When I first started out in web development, I worked directly on the server. I had an FTP client and I’d download files, edit them, and re-upload them. If it was a “serious” project, I might even use source control. I thought this was a pretty handy way to work… Looking back on that workflow, I’m embarrassed, but the thing is, I know people who still work that way. I’m not going to go into the merits of having a dedicated development environment, automated builds and tests, etc… Just take it as a given that you need them. With that being said, however, it’s always a pain trying to set up a new development environment, and having an environment already set up on my laptop doesn’t guarantee that it’ll be the same environment that the next client has in production. If you’re on a different machine, it’s a problem. I’m going to talk about how I’ve solved this age old problem using Vagrant, Puppet and VirtualBox.
UPDATE: I’ve updated this post with a more comprehensive walkthrough, more code examples, and a downloadable archive that contains all the relevant files. It’s located here: More AJAX Dropdowns with CodeIgniter
CodeIgniter is my first choice for PHP rapid development frameworks. It’s lightweight, powerful, and easy to use. However there are a few common tasks that are not documented as well as they could be. For instance, populating the options in a dropdown select field using AJAX is certainly possible, but you’ll search long and hard before finding a good tutorial or a recipe for actually doing it.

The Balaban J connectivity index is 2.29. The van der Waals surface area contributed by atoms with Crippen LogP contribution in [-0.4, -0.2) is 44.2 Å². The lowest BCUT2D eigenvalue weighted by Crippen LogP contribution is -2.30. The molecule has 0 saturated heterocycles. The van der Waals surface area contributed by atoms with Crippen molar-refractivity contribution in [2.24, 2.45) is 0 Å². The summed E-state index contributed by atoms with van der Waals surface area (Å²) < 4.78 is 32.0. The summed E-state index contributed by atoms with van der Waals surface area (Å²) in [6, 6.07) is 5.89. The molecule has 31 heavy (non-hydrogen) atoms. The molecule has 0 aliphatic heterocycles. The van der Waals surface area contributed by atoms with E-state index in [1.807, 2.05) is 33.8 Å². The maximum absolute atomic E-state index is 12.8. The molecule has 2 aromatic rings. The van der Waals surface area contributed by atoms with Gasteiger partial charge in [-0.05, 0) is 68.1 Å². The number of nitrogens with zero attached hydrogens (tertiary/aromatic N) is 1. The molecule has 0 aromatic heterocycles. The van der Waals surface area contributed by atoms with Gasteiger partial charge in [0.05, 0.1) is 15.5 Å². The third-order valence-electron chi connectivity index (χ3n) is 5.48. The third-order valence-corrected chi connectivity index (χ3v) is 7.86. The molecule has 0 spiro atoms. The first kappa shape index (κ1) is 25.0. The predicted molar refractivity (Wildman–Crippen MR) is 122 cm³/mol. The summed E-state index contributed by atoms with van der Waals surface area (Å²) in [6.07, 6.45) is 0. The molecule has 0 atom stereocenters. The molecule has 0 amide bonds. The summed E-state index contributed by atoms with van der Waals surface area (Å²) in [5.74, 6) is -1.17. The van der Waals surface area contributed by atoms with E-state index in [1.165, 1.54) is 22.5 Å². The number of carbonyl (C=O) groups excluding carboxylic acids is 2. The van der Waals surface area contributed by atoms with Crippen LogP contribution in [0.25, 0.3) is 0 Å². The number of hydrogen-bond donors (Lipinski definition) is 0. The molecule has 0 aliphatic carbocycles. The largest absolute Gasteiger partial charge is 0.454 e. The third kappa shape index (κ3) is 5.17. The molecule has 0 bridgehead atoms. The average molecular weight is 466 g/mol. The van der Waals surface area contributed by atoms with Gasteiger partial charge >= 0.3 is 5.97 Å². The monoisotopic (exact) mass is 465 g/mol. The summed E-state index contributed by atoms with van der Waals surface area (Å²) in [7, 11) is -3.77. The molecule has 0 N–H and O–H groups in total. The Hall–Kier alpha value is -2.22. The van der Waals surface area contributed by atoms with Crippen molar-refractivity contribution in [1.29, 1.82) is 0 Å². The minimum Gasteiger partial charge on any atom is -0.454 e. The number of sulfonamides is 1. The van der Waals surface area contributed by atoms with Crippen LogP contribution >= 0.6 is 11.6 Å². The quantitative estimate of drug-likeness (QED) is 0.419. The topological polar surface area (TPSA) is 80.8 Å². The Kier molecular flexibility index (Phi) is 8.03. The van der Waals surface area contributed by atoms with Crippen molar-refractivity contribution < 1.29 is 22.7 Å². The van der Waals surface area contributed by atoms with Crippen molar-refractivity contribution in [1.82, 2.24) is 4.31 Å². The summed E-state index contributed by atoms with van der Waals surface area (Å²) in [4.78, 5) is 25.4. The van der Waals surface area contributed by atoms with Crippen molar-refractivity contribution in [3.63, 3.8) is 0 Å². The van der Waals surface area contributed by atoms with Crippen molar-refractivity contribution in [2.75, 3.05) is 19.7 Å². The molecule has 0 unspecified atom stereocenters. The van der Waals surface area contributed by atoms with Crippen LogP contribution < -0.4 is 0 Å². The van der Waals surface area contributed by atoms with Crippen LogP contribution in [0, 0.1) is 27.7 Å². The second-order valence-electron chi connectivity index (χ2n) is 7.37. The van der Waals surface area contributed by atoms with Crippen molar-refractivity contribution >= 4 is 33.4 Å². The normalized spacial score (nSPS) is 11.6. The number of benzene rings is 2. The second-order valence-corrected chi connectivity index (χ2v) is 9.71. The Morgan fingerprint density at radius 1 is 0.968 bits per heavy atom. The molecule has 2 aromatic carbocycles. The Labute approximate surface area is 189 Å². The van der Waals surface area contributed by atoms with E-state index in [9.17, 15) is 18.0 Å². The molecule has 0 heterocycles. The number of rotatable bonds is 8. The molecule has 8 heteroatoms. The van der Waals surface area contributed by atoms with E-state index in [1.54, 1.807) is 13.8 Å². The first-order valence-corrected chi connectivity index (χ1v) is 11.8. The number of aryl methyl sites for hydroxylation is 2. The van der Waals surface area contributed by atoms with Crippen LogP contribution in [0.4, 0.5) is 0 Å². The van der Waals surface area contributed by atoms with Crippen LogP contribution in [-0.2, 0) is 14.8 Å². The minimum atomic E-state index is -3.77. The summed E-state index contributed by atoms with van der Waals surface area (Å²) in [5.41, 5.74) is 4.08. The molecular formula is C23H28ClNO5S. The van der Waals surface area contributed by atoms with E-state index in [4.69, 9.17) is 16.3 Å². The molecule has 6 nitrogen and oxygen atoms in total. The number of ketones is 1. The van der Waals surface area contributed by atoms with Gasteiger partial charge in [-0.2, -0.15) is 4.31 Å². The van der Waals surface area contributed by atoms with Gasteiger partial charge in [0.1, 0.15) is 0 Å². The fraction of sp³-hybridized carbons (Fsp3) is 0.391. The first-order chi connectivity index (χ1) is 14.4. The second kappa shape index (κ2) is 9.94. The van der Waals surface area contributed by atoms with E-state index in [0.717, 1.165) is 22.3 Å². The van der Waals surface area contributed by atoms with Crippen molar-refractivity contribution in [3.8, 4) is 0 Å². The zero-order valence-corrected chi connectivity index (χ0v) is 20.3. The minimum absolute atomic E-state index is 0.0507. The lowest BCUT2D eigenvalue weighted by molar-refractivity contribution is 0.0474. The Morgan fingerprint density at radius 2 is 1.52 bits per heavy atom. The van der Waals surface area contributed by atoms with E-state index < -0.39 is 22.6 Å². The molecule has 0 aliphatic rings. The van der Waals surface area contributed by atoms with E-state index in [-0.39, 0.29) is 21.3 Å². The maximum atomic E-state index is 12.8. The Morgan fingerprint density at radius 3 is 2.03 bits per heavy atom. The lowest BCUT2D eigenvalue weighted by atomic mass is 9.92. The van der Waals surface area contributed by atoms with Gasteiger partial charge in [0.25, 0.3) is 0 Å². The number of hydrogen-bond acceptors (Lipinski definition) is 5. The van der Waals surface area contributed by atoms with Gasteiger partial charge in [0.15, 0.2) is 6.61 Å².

While creating a dynamic form for a client’s project database, I had to figure out how to query the database using AJAX and populate several form fields based on the results of that query. So, for posterity’s sake, I’ve decided to document exactly how I accomplished it. First of all, this method uses CodeIgniter version 1.7.3. For the AJAX functionality, I use jQuery version 1.4.2. The database is MySQL with InnoDB tables.
Now, the application that I’m discussing here is basically a project management app with CRM functions. For this specific form, the user has to assign a “Client” to a project. Based on which Client is assigned, the user can choose a “Contact” for the project. So, the initial form is loaded with all “Clients” who already exist in the database (A future post will detail how I handle dynamically adding a new Client from the form). When the user chooses a Client from the “Client” dropdown, an AJAX request is made to the CodeIgniter controller to retrieve all of the contacts associated with that Client. The AJAX response is then used to populate the “Contacts” dropdown.